Sex can be an important determinant of cancer phenotype, and exploring sex-biased tumor biology holds promise for identifying novel therapeutic targets and new approaches to cancer treatment. In an established isogenic murine model of glioblastoma (GBM), we discovered correlated transcriptome-wide sex differences in gene expression, H3K27ac marks, large Brd4-bound enhancer usage, and Brd4 localization to Myc and p53 genomic binding sites. These sex-biased gene expression patterns were also evident in human glioblastoma stem cells (GSCs). These observations led us to hypothesize that Brd4-bound enhancers might underlie sex differences in stem cell function and tumorigenicity in GBM. We found that male and female GBM cells exhibited sex-specific responses to pharmacological or genetic inhibition of Brd4. Brd4 knockdown or pharmacologic inhibition decreased male GBM cell clonogenicity and in vivo tumorigenesis while increasing both in female GBM cells. These results were validated in male and female patient-derived GBM cell lines. Furthermore, analysis of the Cancer Therapeutic Response Portal of human GBM samples segregated by sex revealed that male GBM cells are significantly more sensitive to BET (bromodomain and extraterminal) inhibitors than are female cells. Thus, Brd4 activity is revealed to drive sex differences in stem cell and tumorigenic phenotypes, which can be abrogated by sex-specific responses to BET inhibition. This has important implications for the clinical evaluation and use of BET inhibitors.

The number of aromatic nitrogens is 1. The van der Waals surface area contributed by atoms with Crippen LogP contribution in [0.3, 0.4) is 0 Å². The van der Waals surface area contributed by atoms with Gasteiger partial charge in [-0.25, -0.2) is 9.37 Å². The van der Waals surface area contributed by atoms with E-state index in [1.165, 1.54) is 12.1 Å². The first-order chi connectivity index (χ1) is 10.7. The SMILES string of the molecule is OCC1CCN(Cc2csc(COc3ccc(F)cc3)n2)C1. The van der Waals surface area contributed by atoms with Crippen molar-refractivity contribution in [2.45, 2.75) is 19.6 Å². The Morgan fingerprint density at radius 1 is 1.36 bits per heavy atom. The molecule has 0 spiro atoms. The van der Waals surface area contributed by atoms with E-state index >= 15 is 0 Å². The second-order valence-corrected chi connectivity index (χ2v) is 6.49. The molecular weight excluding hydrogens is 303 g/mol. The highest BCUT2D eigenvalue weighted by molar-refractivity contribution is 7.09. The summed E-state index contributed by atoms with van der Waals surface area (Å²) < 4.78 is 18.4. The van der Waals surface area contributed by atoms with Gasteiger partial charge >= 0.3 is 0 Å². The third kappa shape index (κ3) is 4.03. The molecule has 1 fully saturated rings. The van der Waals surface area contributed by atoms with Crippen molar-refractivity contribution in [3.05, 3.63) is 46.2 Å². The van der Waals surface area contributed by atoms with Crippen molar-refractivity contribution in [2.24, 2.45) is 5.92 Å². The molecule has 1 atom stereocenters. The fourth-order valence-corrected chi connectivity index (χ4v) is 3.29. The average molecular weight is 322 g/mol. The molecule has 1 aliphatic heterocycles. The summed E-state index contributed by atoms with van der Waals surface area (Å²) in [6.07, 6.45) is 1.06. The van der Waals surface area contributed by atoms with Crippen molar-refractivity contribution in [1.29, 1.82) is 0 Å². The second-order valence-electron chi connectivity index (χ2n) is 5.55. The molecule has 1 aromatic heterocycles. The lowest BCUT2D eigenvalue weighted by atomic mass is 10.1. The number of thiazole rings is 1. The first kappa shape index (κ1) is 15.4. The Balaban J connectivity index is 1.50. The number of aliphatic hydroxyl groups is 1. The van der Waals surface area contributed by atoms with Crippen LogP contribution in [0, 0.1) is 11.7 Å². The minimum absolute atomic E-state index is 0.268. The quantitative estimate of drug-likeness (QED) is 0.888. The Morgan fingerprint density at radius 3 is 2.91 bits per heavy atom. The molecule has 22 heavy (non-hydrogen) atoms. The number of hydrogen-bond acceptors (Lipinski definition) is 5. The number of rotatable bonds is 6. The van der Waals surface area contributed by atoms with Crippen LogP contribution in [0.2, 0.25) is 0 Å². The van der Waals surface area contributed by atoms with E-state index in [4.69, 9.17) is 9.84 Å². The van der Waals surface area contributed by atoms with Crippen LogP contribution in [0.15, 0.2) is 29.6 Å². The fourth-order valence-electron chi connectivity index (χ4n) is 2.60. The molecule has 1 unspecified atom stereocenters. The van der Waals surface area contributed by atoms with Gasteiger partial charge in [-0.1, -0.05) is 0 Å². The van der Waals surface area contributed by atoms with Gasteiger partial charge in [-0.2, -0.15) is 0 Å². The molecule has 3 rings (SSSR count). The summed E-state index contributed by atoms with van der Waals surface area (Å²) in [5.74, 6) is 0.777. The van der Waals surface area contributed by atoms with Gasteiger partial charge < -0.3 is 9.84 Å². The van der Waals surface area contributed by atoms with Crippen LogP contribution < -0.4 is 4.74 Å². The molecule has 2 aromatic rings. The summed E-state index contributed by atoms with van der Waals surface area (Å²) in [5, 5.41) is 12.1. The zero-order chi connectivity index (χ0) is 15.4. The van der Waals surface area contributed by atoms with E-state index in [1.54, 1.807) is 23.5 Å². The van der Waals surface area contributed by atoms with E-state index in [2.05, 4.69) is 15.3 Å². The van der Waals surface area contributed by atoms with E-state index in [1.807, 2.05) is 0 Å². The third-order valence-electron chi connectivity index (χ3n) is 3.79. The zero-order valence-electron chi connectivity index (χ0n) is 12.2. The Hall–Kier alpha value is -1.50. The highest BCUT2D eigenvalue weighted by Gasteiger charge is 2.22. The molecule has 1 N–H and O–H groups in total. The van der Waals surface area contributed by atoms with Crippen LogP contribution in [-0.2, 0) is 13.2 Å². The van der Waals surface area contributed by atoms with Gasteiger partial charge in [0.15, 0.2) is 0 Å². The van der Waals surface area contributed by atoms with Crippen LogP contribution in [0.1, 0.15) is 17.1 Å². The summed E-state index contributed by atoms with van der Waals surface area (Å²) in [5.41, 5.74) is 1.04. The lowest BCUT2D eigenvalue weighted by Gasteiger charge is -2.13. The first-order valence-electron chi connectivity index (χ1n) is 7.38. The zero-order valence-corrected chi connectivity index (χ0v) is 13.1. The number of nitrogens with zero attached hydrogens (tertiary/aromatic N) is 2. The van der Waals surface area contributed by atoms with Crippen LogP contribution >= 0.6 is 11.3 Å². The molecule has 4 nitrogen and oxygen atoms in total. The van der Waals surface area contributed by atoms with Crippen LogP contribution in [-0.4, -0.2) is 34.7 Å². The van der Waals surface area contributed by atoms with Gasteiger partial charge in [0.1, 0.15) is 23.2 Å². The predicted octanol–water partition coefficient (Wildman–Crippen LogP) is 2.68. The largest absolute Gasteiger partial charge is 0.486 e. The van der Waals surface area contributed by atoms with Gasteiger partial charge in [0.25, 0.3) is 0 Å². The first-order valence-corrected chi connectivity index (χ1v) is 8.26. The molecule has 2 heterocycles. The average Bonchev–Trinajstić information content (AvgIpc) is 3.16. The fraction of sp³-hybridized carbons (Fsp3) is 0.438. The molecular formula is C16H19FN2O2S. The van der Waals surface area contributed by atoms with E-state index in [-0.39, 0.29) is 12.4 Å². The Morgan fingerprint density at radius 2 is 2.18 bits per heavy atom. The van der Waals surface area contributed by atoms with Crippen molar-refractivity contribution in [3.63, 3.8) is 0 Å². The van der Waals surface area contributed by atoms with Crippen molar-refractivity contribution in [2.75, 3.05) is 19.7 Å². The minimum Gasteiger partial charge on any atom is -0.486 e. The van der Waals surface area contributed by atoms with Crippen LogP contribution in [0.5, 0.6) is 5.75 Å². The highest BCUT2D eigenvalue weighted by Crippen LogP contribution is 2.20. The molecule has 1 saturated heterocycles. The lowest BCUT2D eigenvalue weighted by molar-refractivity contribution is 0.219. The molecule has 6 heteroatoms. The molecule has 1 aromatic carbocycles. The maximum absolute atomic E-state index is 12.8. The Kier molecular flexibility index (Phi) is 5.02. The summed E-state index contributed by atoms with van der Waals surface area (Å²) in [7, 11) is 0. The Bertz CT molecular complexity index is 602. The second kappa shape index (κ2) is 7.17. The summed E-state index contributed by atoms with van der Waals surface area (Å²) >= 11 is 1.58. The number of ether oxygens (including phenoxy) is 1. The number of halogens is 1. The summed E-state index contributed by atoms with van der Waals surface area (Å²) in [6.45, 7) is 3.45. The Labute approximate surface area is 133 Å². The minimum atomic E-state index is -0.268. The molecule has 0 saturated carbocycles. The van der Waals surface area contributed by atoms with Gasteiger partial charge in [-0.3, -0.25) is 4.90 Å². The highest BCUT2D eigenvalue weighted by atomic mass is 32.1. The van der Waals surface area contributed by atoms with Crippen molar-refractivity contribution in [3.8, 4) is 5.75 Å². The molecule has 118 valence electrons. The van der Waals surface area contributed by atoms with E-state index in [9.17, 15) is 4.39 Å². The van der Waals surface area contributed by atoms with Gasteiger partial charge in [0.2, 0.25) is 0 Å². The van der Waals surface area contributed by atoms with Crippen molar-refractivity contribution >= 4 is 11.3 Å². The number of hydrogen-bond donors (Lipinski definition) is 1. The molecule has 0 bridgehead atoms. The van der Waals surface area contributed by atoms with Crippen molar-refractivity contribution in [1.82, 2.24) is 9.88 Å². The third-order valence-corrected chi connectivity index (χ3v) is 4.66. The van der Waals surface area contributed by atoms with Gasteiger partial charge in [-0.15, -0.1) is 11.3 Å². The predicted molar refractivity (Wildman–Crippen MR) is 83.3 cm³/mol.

|Journal||Proceedings of the National Academy of Sciences of the United States of America|
|State||Published - Apr 20 2021|
- BET inhibitors
- Brd4-bound enhancers
- Sex differences
- Sex-specific transcriptional programs